Wednesday, June 17, 2009

Two Restoration Projects, Not One...

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Here is Our Proposal for Restoring the Ballona Wetlands and Uplands:


June 17, 2009, from Rex Frankel, Director, Ballona Ecosystem Education Project

Right now, the local environmental community and the State's restoration planning team are on opposite sides: the State wants to dredge out most of Ballona and convert it into mostly wetlands. The local community wants all of the things they love about Ballona to be preserved, both the wetlands and the uplands, without the huge amount of bulldozing and habitat conversion.

The State's current plan is a recipe for many years of lawsuits. It makes a lot more sense to design a project that can win the support of the local community than push a plan that will lead to endless battling and bad feelings.


A PROPOSAL FOR RESOLVING THE CONTROVERSY:

1. Redesignate Ballona as Two Preserves: One for the Wetlands, and One for the Uplands

Right now, the Ballona Preserve is almost evenly split between low lying wetlands and higher elevation uplands. Both are vital components in a restored natural ecosystem.

Under this proposal, advocates of wetter wetlands can focus on bringing more water into the area south of Ballona Creek that is already wetland. That area can be restored and made much wetter without huge amounts of bulldozing, as the land is between 0 and 3 feet above sea level.

And with this compromise, the community's hiking trails and sagebrush and grasslands north of Ballona Creek that sit on the 15 foot tall uplands will be cleaned up and restored without the need for expensive earth-moving equipment.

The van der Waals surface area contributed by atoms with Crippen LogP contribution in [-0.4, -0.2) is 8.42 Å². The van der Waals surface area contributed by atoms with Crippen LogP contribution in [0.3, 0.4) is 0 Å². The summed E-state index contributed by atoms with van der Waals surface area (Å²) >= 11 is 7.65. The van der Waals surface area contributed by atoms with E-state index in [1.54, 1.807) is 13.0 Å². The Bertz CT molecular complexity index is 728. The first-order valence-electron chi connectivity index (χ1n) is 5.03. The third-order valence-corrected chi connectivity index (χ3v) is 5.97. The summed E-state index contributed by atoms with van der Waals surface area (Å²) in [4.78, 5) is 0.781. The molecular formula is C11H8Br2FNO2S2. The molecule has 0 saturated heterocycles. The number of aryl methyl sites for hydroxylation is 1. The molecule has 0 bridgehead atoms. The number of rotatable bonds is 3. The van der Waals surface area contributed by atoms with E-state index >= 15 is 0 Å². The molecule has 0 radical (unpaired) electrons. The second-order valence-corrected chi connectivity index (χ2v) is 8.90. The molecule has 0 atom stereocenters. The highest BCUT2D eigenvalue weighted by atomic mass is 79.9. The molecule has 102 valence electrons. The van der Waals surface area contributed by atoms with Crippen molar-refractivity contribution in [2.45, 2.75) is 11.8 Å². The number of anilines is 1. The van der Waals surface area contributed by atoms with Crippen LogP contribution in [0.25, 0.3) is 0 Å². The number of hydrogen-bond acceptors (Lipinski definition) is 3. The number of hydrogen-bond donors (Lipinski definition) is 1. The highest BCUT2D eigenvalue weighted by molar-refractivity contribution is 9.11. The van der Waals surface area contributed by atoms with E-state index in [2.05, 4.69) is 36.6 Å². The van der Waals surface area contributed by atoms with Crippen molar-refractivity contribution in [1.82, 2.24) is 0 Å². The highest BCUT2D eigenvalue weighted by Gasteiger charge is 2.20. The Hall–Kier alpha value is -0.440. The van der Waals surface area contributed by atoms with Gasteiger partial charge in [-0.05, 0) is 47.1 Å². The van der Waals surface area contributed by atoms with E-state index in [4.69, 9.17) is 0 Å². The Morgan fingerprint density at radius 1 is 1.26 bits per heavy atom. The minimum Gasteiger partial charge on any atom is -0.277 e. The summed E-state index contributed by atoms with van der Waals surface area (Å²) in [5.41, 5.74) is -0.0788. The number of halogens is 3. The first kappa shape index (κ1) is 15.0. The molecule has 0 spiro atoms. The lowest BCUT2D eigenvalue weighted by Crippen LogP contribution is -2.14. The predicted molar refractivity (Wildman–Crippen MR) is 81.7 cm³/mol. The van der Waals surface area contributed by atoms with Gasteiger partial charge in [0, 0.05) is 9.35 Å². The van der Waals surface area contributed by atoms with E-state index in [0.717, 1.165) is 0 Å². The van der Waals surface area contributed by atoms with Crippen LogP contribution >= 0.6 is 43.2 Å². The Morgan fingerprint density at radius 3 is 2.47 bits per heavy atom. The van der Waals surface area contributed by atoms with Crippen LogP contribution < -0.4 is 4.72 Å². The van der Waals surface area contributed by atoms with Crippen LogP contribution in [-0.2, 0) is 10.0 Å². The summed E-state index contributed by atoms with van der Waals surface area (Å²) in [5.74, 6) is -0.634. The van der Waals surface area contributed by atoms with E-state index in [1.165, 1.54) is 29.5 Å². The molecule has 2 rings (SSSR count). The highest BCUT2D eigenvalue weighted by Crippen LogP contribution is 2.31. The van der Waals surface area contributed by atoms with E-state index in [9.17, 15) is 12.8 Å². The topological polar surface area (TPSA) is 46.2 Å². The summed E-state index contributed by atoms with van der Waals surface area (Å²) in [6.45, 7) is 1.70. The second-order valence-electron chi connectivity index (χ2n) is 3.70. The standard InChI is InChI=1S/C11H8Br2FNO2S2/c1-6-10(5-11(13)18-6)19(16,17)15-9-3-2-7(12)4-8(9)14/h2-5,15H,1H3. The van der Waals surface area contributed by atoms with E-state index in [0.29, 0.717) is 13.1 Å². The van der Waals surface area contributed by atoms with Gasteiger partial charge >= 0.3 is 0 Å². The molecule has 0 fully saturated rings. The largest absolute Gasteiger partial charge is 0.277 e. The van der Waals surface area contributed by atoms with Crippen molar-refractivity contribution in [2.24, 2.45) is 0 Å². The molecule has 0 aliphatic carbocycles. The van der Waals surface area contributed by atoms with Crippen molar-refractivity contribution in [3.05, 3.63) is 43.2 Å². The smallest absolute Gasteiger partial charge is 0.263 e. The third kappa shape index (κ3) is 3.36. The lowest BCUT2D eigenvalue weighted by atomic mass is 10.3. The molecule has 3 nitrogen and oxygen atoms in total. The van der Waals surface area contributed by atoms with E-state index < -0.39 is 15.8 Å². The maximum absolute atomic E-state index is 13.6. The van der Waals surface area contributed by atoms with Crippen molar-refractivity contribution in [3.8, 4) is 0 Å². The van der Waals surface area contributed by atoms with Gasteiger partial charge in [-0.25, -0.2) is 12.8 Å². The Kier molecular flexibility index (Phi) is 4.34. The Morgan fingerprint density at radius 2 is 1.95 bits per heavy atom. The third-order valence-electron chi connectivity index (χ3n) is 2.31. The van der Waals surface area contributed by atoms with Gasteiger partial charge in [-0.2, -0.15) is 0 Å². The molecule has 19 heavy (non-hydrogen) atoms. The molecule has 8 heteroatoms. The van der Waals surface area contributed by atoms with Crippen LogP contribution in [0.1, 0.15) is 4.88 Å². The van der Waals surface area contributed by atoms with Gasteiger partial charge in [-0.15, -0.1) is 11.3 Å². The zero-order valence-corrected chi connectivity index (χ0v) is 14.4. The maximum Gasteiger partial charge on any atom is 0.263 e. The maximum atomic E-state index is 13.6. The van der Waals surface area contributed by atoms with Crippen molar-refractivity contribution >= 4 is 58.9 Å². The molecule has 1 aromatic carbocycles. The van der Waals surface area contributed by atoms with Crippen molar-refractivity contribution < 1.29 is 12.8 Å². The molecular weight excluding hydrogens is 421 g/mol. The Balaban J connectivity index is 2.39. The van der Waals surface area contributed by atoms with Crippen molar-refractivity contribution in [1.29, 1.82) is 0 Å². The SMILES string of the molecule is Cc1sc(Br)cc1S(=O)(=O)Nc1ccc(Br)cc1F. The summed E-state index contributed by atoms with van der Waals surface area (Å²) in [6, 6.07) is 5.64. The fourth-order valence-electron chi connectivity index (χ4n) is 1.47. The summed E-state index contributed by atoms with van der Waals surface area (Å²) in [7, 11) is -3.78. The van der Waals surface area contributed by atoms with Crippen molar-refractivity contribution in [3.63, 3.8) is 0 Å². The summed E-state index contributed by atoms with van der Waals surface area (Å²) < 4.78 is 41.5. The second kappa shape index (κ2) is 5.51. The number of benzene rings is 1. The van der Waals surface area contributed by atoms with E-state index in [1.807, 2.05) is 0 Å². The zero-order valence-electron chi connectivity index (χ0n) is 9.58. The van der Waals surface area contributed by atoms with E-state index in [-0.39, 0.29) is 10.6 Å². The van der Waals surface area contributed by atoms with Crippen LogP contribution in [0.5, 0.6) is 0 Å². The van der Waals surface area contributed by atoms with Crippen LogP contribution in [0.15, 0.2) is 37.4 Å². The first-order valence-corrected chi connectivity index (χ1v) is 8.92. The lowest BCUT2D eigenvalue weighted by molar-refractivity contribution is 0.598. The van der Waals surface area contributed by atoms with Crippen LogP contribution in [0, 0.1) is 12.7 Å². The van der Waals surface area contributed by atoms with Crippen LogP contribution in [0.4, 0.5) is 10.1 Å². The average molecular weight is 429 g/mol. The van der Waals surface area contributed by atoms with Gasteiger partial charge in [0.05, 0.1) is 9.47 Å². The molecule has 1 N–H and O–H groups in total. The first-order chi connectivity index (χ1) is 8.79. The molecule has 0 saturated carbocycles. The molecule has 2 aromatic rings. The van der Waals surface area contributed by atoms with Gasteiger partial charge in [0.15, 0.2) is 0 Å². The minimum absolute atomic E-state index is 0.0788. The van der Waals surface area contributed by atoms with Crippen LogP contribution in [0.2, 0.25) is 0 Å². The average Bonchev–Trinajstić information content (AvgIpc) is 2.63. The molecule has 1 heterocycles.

2. Slowly remove the non-native weeds and replant native plants in both preserves

3. For the Wetlands Preserve south of Ballona Crek: Bring more water from the ocean into the Wetlands Preserve. Preserve the pickleweed and mudflats, the freshwater Centinela creek and eucalyptus grove, the far-west sand dune, and the former railroad track berm/trail, remains. Hopefully, the City will one day take back the portion of Cabora Road that the Gas Company has been allowed to fence off, so we will have a continuous 3 mile hiking and biking trail south of and overlooking the wetlands.

4. For the Uplands Preserve north of Ballona Creek: keep and enhance the wildflowers, sagebrush, dense laurel sumac thickets, loop hiking trails, Pacific Electric bridge platforms and sand dune, remnant of Ballona Creek and its saltbush, grasslands, and little league fields. Work with all users of the Uplands to sensitively design a new small water channel to expand the biodiversity of the Uplands without widescale habitat conversion.

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Map of Existing Habitat Conditions at the Ballona State Preserve

ORANGE SHADING: UPLAND HABITAT
BLUE SHADING: WETLANDS

(click on map to enlarge)

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For more photos showing how an Upland is different from a Wetland:
http://ballona-news.blogspot.com/2009/01/state-officials-back-off-from-over.html
WHAT AN UPLAND LOOKS LIKE:

Thickets of laurel sumac and loop hiking trails in the Uplands north of Ballona creek and the Playa Vista development and west of Lincoln Blvd.

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WHAT A WETLAND LOOKS LIKE:

The wettest part of Ballona, the tidal channel south of Ballona Creek, surrounded by pickleweed and mud flats

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